Do you go into the draft in a Dynasty startup with a win-now plan, a build-for-the-future plan, or something else? How much adjustment to that strategy will you make during the draft? Is there a point in the draft where it's too late or wrong to adjust?
I don't understand why anyone would go into a startup draft not expecting to win immediately. Focusing on future returns in a startup is a recipe for disaster because our ability to forecast Year N+2 is less predictive than our views on Year N+1, which, in turn, are less predictive than our views on Year N.
I think you have to go in with a win-now approach or, at the very least, be competitive now and go for it all next year. As Jason points out, predicting performance 2 years down the road is really difficult - simply because there are too many variables with coaching changes, free agency and injuries. Many times, even your 'sure thing' rookie pick turns into someone who has minimal impact on your roster after a couple of years in the league. Take the 2019 rookie draft as an example: Guys like N'Keal Harry, Mecole Hardman and Parris Campbell were highly touted and went in the 1st round of many drafts. Deebo Samuel, Terry McLarin and Hunter Renfrow were taken much later that season, and all are going high in redraft leagues now.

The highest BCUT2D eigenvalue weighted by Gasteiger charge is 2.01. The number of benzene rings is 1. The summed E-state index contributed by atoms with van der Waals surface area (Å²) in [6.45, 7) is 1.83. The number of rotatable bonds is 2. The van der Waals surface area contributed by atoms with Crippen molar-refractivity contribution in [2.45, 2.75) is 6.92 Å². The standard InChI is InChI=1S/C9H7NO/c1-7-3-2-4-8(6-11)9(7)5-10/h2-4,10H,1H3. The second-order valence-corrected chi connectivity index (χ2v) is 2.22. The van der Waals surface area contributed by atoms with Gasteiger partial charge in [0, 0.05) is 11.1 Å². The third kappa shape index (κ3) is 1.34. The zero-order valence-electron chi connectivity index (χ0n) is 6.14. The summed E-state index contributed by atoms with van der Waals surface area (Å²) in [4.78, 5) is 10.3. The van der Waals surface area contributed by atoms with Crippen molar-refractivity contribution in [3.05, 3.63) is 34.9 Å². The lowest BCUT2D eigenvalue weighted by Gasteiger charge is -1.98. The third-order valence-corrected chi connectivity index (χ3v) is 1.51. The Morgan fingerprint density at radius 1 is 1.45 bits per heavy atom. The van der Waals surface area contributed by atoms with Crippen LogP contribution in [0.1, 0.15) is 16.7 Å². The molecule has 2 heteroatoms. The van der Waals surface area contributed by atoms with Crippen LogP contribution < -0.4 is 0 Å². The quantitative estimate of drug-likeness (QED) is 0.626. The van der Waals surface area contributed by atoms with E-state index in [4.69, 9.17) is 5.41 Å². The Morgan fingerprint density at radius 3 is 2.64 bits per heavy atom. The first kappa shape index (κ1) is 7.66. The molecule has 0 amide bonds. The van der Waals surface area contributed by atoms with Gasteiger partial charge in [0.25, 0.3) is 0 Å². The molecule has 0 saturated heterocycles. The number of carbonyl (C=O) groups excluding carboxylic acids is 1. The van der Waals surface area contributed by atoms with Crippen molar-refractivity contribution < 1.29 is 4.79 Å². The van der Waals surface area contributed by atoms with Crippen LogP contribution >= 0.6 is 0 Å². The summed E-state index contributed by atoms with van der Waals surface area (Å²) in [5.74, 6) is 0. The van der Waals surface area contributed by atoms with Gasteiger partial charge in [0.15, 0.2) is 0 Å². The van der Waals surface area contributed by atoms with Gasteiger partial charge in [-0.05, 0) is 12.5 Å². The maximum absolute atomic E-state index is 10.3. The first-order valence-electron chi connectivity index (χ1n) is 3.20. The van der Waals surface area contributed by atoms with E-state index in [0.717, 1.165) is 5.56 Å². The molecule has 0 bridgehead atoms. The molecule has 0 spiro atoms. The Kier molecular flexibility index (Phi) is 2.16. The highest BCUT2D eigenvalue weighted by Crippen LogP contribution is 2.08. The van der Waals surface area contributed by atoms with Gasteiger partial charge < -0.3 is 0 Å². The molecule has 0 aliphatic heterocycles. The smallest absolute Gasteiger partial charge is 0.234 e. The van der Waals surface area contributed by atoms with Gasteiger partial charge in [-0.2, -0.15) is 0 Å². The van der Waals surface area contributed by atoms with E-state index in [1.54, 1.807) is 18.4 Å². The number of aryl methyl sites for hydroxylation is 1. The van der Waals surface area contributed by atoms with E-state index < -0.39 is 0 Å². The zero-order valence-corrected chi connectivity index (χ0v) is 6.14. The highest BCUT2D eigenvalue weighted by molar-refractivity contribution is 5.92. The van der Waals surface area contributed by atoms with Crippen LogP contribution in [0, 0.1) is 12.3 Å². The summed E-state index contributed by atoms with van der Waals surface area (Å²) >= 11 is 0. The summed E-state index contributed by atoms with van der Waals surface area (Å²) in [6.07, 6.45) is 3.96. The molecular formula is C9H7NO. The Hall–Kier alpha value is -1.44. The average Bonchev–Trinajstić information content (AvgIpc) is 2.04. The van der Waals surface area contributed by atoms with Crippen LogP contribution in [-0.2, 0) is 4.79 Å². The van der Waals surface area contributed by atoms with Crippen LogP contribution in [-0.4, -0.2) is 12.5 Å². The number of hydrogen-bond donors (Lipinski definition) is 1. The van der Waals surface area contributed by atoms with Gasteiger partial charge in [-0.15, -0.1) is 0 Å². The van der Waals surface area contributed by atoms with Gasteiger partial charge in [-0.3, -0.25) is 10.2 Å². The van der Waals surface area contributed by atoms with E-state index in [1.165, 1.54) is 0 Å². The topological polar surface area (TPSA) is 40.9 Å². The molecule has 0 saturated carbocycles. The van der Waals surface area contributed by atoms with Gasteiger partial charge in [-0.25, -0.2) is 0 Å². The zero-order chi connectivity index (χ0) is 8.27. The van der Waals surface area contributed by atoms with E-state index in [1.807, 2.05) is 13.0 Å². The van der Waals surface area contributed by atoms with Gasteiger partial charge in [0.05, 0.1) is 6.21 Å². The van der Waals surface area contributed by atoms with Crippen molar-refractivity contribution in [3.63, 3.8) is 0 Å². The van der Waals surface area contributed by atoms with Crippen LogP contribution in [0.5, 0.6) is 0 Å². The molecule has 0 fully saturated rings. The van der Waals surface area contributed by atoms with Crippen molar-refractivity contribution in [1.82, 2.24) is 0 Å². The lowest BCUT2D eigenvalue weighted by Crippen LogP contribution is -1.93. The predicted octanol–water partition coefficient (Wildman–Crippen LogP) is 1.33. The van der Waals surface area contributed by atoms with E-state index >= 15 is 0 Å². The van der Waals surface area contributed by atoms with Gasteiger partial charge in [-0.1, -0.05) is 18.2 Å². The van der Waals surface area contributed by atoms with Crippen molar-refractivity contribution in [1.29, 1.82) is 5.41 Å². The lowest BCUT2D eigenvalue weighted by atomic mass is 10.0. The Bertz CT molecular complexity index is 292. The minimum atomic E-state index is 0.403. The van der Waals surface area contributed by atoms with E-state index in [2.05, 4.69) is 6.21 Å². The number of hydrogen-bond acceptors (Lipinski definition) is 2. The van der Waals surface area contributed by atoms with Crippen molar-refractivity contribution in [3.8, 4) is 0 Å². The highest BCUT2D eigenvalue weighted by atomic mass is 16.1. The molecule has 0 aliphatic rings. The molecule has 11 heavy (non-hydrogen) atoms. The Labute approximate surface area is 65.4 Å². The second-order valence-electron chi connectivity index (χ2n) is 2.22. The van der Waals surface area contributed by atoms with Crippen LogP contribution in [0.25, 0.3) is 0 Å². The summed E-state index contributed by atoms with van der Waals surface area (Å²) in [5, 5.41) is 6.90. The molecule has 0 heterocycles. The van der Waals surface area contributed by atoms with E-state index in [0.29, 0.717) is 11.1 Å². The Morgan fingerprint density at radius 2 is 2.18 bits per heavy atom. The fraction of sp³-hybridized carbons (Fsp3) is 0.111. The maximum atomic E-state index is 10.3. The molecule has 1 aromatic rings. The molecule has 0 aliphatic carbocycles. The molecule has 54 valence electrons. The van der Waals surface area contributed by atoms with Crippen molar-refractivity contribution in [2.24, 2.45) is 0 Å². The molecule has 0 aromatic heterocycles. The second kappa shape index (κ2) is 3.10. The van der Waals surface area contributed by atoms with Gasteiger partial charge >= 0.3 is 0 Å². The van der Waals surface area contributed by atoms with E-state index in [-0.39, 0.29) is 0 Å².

Draft for this season, trade for next season.
You have to try and draft and have the best team every year. Building for future years is a fraught task. A look through the first rounds of rookie drafts sees a high percentage of failures. Starting from scratch allows you to take advantage of other players overvaluing youth. Guys like Ezekiel Elliott, Tyreek Hill and Travis Kelce fall much lower than they should.
I always want to come away from the startup draft with as many long-term core pieces and future trade assets as possible. My mindset going into the draft is that I want to put together the youngest team possible that can also at least compete for the playoffs in year one and be a true contender for the title by year two. I will stick to the youth strategy without question the first few rounds but am somewhat open to adjusting along the way if the league is over drafting youth and letting veterans slide. It is also important to keep in mind that you do not have to go all or nothing with one strategy. If you have drafted a relatively young team, that doesn’t mean you can’t grab an older veteran who may only have one or two good years left once you get into the middle rounds.
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